SOUTHERN FOOTBALL LEAGUE
Professional football (and professional sport in general) developed more slowly in Southern England than in Northern England. Professionalism was sanctioned by the The Football Association as early as 1885, but when The Football League was founded in 1888 it was based entirely in the North and Midlands with the establishment of County Football Association's in the South being firmly opposed to professionalism.
Woolwich Arsenal were the first club in London to turn professional in 1891 and were one of the prime motivators behind an attempt to set up a Southern League to mirror the existing Northern and Midlands based Football League. However, this venture failed in the face of opposition from the London Football Association and Woolwich Arsenal instead joined the Football League as its only representative south of Birmingham in 1893.
A competition for both professional and amateur Southern clubs was founded in 1894 under the initiative of Millwall Athletic (now simply Millwall). Initially only one division was envisaged, but such was the enthusiasm, that eventually two divisions were formed.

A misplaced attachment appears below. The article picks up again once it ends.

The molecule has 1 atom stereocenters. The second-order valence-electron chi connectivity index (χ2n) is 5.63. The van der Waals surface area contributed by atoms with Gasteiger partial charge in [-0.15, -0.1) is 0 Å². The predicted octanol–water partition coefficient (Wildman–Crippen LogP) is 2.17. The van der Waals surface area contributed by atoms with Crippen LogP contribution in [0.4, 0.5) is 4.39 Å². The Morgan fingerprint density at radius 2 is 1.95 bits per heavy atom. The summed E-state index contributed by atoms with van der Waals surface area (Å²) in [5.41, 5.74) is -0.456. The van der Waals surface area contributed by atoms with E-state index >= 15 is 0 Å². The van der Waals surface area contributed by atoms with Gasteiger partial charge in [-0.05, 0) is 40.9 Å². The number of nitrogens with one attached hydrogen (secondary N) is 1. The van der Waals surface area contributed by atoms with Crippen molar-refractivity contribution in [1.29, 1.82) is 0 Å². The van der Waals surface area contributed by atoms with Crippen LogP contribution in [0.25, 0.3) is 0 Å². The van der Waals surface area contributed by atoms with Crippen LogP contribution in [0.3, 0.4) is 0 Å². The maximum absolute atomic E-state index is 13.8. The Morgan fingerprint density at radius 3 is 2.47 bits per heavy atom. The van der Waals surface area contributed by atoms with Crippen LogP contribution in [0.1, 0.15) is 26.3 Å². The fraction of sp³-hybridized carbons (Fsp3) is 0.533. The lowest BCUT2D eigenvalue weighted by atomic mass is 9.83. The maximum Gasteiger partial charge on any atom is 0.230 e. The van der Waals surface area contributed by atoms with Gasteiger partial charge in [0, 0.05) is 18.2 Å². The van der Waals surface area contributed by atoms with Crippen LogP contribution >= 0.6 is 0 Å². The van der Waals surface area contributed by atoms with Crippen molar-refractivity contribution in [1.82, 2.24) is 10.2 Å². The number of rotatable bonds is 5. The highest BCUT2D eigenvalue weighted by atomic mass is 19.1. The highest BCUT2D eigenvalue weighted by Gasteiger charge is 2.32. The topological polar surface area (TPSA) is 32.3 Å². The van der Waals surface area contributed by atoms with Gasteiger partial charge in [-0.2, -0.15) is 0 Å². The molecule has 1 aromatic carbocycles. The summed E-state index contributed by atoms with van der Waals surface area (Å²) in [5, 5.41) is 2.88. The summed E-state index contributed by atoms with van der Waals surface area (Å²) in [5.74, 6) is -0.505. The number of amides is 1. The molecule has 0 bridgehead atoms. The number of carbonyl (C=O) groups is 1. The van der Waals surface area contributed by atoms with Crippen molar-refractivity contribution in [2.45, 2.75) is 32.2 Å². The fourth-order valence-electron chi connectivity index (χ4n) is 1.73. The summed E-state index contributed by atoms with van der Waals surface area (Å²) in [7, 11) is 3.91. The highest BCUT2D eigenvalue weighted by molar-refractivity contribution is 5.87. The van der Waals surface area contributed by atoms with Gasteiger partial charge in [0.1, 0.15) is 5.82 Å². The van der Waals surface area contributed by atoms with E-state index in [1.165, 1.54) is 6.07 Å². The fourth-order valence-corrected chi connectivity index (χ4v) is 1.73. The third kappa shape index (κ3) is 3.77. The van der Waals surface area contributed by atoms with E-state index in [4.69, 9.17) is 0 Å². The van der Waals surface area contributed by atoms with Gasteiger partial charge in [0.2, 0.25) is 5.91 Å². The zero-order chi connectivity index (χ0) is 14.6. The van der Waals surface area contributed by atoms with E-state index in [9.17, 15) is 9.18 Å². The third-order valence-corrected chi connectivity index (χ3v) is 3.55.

The Southern League soon became the dominant competition outside The Football League in Southern and Central England. In 1907, it accepted Bradford Park Avenue, a northern club, as a member, reflecting its senior position at the time. Of all the original founder members, six – Gillingham (as New Brompton were renamed), Luton Town, Millwall, Reading, Southampton and Swindon Town – are now Football League clubs.
Whilst still a Southern League club, Tottenham Hotspur became the first and so far only team to win the FA Cup after the establishment of the Football League in 1888-89 as a non-League club. This happened in 1901, although Southampton reached the final in 1900 and 1902 showing the strength of the Southern League.
In 1920, virtually the entire top division of the Southern League was absorbed by the Football League to become that league's new Third Division.
A year later the Third Division was expanded and regionalised. The Third Division clubs from the previous season became the Third Division South, with the addition of the Third Division North.
For the next six decades, the Football League and Southern League would exchange a limited number of clubs as a result of the older league's re-election process. From 1920 onward, the Southern League's status as a semi-professional league was firmly established.
The Southern League ceased to be a feeder to the Football League in 1979-80 when the Alliance Premier League was formed.